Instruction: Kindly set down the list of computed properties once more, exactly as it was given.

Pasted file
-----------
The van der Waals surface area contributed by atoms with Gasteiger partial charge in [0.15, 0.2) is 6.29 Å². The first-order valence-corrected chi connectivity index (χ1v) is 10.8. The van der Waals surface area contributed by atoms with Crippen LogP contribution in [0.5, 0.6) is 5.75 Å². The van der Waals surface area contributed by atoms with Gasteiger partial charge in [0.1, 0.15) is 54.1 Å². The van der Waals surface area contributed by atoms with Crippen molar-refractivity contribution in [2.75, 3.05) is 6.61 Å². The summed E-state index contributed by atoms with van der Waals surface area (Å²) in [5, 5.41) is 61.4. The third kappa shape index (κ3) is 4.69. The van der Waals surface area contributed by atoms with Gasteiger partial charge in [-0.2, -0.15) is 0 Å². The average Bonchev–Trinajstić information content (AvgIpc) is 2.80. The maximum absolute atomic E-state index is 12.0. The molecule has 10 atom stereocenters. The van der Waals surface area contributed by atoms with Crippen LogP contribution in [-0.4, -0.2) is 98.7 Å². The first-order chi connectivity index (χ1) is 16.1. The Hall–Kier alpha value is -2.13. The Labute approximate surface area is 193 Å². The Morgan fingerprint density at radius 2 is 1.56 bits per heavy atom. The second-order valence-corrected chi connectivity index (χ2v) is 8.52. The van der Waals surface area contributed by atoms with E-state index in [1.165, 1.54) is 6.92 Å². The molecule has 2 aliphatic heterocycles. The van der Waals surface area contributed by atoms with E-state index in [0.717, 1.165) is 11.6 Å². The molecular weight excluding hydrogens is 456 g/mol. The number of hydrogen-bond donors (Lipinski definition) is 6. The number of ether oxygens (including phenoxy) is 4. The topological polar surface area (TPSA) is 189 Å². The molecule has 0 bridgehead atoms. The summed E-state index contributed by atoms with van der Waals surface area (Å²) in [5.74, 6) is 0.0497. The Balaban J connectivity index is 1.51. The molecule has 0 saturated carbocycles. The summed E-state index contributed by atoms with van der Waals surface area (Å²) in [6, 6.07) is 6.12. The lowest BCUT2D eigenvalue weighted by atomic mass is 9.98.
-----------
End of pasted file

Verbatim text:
The van der Waals surface area contributed by atoms with Gasteiger partial charge in [0.15, 0.2) is 6.29 Å². The first-order valence-corrected chi connectivity index (χ1v) is 10.8. The van der Waals surface area contributed by atoms with Crippen LogP contribution in [0.5, 0.6) is 5.75 Å². The van der Waals surface area contributed by atoms with Gasteiger partial charge in [0.1, 0.15) is 54.1 Å². The van der Waals surface area contributed by atoms with Crippen molar-refractivity contribution in [2.75, 3.05) is 6.61 Å². The summed E-state index contributed by atoms with van der Waals surface area (Å²) in [5, 5.41) is 61.4. The third kappa shape index (κ3) is 4.69. The van der Waals surface area contributed by atoms with Gasteiger partial charge in [-0.2, -0.15) is 0 Å². The average Bonchev–Trinajstić information content (AvgIpc) is 2.80. The maximum absolute atomic E-state index is 12.0. The molecule has 10 atom stereocenters. The van der Waals surface area contributed by atoms with Crippen LogP contribution in [-0.4, -0.2) is 98.7 Å². The first-order chi connectivity index (χ1) is 16.1. The Hall–Kier alpha value is -2.13. The Labute approximate surface area is 193 Å². The Morgan fingerprint density at radius 2 is 1.56 bits per heavy atom. The second-order valence-corrected chi connectivity index (χ2v) is 8.52. The van der Waals surface area contributed by atoms with E-state index in [1.165, 1.54) is 6.92 Å². The molecule has 2 aliphatic heterocycles. The van der Waals surface area contributed by atoms with E-state index in [0.717, 1.165) is 11.6 Å². The molecular weight excluding hydrogens is 456 g/mol. The number of hydrogen-bond donors (Lipinski definition) is 6. The number of ether oxygens (including phenoxy) is 4. The topological polar surface area (TPSA) is 189 Å². The molecule has 0 bridgehead atoms. The summed E-state index contributed by atoms with van der Waals surface area (Å²) in [5.74, 6) is 0.0497. The Balaban J connectivity index is 1.51. The molecule has 0 saturated carbocycles. The summed E-state index contributed by atoms with van der Waals surface area (Å²) in [6, 6.07) is 6.12. The lowest BCUT2D eigenvalue weighted by atomic mass is 9.98.